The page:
He's certainly better and will get his scoring chances when playing on the top line with Toews and Brandon Saad, but the missed opportunities are magnified in tight losses. It doesn't look like a move down in the lineup is coming given the success of Alex DeBrincat, who gives the Blackhawks an offensive weapon on the third line, but perhaps it should be considered.

Bring your own stuffing: Jazz swat Bulls on Thanksgiving Eve

Bring your own stuffing: Jazz swat Bulls on Thanksgiving Eve

On the second (turkey) leg of a back-to-back, the Bulls didn't bring much energy in a 110-80 loss to the Utah Jazz. 

Instead of diving into the nitty-gritty of the uninspiring effort, though, we decided to just serve you up a Thanksgiving meal of highlights. Here are the top blocks from Wednesday's game: 

5. Derrick Favors is no Rudy Gobert -- that we know -- but imitation is the highest form of flattery. 

4. Are Bobby Portis chase down blocks the new LeBron James chase down blocks? Let's not get carried away... yet. We'll chalk it up to just a real nice hustle play by Bobby.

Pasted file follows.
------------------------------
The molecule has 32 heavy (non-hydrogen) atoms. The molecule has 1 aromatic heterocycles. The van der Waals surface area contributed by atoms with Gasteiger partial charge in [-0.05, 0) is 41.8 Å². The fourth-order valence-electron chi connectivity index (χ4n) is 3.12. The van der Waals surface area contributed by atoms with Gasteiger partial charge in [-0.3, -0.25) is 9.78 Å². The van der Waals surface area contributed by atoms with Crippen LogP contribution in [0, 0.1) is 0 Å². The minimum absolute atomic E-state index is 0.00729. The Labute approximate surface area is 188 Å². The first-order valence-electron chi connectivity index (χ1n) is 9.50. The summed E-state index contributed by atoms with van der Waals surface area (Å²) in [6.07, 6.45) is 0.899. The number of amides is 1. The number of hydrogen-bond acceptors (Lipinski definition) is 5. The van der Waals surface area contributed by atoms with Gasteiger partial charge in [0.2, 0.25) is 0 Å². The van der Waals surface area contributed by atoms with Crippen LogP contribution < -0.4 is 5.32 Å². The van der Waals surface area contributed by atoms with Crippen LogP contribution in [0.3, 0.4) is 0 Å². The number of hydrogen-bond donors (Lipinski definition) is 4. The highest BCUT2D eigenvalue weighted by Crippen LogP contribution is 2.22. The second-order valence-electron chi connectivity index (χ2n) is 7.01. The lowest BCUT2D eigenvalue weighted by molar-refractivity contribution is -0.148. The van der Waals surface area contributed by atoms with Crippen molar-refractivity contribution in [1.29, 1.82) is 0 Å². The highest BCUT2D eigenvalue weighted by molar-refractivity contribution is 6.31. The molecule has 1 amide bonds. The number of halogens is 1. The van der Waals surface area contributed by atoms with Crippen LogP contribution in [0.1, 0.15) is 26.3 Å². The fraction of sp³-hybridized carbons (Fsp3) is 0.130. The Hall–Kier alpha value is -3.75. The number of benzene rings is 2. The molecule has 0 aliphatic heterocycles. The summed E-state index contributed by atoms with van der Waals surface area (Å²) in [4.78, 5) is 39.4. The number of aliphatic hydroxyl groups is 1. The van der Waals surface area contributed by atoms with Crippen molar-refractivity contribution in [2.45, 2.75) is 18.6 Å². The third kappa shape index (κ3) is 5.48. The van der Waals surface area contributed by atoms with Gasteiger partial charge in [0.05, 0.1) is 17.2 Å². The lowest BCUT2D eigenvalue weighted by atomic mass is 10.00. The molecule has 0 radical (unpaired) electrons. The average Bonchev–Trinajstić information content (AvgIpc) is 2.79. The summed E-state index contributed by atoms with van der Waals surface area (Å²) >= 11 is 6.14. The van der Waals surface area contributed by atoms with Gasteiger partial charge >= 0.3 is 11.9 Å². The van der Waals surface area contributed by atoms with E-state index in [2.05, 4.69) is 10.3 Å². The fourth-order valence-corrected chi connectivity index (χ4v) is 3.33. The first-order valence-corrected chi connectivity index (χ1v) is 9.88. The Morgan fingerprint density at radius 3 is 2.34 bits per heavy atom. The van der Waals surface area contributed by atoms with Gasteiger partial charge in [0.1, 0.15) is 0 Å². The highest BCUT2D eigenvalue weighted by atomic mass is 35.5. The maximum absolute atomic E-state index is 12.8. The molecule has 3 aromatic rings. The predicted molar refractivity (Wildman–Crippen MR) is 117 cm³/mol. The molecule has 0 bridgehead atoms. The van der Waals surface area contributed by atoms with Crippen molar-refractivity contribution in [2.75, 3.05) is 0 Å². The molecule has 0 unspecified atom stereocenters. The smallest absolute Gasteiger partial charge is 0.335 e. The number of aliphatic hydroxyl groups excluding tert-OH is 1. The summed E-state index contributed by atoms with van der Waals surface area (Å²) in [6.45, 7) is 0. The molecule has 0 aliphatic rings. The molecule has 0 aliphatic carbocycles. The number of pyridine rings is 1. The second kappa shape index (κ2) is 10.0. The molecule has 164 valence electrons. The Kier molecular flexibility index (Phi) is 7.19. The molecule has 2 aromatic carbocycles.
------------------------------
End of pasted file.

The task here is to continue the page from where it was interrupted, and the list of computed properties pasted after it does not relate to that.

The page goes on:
3 and 2. Speaking of hustle plays... Jonas Jerebko isn't exactly known as a dominant defender. He sure made it hard for the Bulls on what should of been an easy fast-break bucket in the third quarter, though. First, he silenced Kris Dunn's reverse. Then, he met Lauri Markkanen at the rim and sent the rookie packing. The Baby Bulls 2.0 can blame it on fatigue, but they just handed Jerebko a highlight tape for years to come.   

1. In fairness, Jerian Grant had to get up a shot as the quarter was coming to a close. It is as vicious as it looks, though.